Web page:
Many scientific studies either proclaim a particular food will kill you or help you live to be 300 years old, said Harvey Levenstein, professor emeritus of history at McMaster University in Ontario, Canada.
“It starts with some kind of a warning and it sounds like it’s very, very certain, but then by the time you get to the third or fourth sentence, then the ‘may’ becomes the operative word … but people don’t read it that way. They just read the headline: ‘X Food Will Kill You, Say the Experts.’”
Food producers with a vested interest will often claim food is healthy. It’s up to individuals to determine the value of the foods they eat.
Take, for example, Time magazine, a weekly publication that reported a circulation of more than 3 million in 2013.
In March 1984, the magazine’s cover featured a paper plate with two sunny-side-up eggs for eyes and a slice of bacon as a frown. “Cholesterol” was in bold, yellow letters; below, the words “And Now the Bad News …” appeared. Thirty years later, a curled shaving of butter appeared on Time’s cover beneath the headline “Eat Butter. Scientists Labeled Fat the Enemy. Why They Were Wrong.”
In the span of three decades, the magazine had characterized saturated fat as both villain and savior.
Such labels are problematic, said Jean-Marc Schwarz, a professor and researcher in the College of Osteopathic Medicine at Touro University in California.
“Science is much more nuanced than black and white,” he explained. “People want one list for foods to eat and another for what not to eat. And it’s just more complicated than that.”
There Is No List.
Banning foods from your diet leads to disordered eating habits, said Brian St. Pierre, director of performance nutrition at Canada based nutrition-coaching company Precision Nutrition.
Nutrition questions seldom have black-and-white answers, leaving many people confused. The best approach involves tracking intake and evaluating the results, then optimizing your diet.
“Eating one slice of pie or even eating something high in trans fat one time is not going to make or break anything,” he said. “One meal out of 28 is a small portion of your intake, and it’s just one piece of the meal. It’s not like you’re eating the whole pie.”
St. Pierre added: “It’s the things you do consistently that ultimately determine your health, your body composition or your performance.”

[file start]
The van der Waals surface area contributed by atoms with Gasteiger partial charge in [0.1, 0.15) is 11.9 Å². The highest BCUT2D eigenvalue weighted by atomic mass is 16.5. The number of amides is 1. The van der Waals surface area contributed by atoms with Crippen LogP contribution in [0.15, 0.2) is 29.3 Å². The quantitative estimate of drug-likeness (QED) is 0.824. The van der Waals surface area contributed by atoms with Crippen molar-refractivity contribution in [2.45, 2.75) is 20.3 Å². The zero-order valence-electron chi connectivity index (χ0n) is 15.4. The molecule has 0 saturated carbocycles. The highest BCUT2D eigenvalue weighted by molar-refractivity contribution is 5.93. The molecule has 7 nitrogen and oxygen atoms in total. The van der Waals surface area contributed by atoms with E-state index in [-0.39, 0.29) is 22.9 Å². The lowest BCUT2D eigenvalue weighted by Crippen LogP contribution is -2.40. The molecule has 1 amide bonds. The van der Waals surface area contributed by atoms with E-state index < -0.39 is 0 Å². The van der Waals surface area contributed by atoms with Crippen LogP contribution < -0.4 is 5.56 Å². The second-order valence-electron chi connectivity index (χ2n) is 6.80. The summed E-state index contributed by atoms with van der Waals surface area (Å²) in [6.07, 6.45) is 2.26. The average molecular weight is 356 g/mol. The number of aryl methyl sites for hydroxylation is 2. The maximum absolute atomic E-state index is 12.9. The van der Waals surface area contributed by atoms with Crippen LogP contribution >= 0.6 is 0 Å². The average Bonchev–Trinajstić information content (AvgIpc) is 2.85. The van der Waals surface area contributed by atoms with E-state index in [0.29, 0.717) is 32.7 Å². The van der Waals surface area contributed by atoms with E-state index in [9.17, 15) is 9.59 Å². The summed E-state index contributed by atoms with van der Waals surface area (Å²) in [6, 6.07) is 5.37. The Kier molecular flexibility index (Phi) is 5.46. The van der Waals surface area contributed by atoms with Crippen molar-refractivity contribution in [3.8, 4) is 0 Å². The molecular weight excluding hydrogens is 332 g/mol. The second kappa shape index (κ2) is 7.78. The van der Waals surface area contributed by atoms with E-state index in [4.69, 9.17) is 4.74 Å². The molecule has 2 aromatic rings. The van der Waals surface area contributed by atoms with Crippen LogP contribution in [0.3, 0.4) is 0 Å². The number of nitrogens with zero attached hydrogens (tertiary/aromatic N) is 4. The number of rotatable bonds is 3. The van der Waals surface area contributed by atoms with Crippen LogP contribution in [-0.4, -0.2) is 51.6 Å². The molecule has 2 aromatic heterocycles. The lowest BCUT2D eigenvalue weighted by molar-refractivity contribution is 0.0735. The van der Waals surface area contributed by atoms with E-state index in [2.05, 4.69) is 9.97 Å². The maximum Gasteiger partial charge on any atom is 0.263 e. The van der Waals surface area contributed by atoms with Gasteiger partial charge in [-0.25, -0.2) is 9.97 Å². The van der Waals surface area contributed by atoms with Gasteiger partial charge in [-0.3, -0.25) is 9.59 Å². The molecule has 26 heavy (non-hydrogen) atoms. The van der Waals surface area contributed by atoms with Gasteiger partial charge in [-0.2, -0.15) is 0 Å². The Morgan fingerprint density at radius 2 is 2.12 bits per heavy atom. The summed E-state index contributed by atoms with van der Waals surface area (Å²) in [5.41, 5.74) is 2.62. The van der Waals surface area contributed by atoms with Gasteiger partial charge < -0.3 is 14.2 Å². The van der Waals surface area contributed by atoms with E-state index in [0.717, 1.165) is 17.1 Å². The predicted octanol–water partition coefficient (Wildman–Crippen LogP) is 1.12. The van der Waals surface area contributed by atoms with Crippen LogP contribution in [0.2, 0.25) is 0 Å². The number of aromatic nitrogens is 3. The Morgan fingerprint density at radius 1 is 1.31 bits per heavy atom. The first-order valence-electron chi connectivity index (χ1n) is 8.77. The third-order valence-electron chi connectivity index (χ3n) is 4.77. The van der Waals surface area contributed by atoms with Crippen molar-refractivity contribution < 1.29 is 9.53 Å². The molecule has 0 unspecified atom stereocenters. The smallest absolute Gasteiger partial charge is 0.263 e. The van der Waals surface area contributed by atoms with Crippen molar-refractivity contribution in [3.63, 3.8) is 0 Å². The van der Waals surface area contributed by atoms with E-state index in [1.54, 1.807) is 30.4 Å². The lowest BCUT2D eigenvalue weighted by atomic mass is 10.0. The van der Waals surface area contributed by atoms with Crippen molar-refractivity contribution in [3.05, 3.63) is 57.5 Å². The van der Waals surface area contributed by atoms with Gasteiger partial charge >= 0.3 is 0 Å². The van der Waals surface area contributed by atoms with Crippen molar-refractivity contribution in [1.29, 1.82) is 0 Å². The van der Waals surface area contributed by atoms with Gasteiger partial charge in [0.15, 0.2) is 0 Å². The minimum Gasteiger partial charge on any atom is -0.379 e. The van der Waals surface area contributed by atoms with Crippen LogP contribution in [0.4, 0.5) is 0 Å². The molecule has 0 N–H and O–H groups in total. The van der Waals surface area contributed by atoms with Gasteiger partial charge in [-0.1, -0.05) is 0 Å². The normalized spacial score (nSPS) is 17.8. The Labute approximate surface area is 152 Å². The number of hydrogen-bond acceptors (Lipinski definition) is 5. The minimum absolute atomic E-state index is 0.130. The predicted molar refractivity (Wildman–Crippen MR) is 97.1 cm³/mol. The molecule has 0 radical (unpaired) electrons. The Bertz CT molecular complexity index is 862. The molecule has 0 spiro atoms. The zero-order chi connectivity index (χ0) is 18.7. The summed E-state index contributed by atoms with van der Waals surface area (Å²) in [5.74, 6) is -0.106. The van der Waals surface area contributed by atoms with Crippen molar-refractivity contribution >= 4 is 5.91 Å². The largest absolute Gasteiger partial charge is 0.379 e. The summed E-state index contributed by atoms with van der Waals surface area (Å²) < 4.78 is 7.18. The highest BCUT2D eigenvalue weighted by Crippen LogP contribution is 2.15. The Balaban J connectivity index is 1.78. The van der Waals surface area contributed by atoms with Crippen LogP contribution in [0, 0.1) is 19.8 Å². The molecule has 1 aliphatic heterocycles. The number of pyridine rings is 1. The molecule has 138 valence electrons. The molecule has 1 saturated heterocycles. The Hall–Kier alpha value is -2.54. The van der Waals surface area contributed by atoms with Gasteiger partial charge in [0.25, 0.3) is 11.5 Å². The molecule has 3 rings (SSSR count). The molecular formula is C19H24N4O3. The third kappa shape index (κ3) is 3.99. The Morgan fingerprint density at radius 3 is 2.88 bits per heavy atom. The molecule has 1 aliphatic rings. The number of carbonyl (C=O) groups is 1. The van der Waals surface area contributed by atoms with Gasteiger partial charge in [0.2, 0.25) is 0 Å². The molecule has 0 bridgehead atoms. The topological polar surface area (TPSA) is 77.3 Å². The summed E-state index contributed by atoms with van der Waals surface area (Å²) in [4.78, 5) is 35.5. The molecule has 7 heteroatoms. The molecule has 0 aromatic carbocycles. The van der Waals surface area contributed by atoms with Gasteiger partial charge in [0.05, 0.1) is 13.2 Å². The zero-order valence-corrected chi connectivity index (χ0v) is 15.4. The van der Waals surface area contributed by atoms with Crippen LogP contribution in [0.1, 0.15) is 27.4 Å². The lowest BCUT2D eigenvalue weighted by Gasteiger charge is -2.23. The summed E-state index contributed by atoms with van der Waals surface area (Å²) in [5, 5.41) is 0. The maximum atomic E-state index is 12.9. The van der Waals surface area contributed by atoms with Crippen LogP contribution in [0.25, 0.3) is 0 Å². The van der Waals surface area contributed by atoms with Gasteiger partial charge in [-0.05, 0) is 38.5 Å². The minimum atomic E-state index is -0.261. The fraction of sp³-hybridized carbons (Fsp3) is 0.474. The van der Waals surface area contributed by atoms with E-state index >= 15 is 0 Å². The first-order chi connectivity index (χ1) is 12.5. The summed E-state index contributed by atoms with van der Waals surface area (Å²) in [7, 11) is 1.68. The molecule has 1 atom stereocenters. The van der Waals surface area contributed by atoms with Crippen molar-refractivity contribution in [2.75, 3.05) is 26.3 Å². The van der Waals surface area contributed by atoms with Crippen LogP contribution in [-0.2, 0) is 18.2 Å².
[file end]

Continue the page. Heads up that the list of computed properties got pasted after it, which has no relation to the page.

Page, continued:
Almost every food, if consumed in excess, can lead to negative effects, Schwarz noted.
“Water is toxic if you drink a lot of it,” he said, referencing hyponatremia, a condition in which a person’s lungs and brain become flooded from drinking too much fluid. “If you drink a lot of water, you can kill yourself.”
The same can be said for cyanide. The poison is found in such small amounts in cherry pits and apple seeds that eating the fruits in typical quantities poses no real threat. Eat about 20 apples—seeds included—in one sitting, however, and the results could be deadly.
Dietary fat is no different. While fat doesn’t make you fat, overeating anything will. Plus, there is no one thing called “dietary fat.” There are seven types of dietary fat; some are good, some are not so good.
“So a low-carb diet is a very, very good diet in the long term, but if you’re on a super high-fat diet, it’s not necessarily a good thing,” explained Dr. Richard Johnson, professor of renal diseases and hypertension at the University of ColoradoDenver’s Anschutz Medical Campus in Aurora.
“Depends on what kind of fat. … Not all fats are equal.”
For that matter, not all carbs are created equal either, added Johnson, author of “The Fat Switch.”
“Vegetables have a lot of carbohydrate but are really very healthy. But pasta and bread may not be as healthy.”
It’s enough to cause analysis paralysis.
“Overall, everyone wants to avoid death and illness,” Levenstein noted.
And food is the medicine that can delay or prevent both.
“It’s gone haywire over the past decades because you’ve got a whole series of people with interest in convincing you that certain foods are either good or bad for you,” continued Levenstein, author of “Fear of Food: A History of Why We Worry About What We Eat.”
“On one hand you have all the food producers who’ve latched onto the notion that you can use these scientific studies that supposedly show that their food is good for you … but I guess you can start with the people who produce the scientific studies, who have an interest in their professions, who want research grants and so forth, who come to … firm conclusions about the relationship between food and health.”
CrossFit’s advice: Track the numbers. Just like you collect data on workouts, collect data on diet. If a particular food doesn’t improve health and performance, eliminate it.
Levenstein’s advice: Be skeptical.
“The things they told you are bad for you in the past now are good for you, and it’s going to continue like this,” he said. “We’re always going to be bombarded by people … trying to scare us into buying their things or following their advice. There’s too much money to be made … for it to stop.”
About the Author
Andréa Maria Cecil is assistant managing editor and head writer of the CrossFit Journal.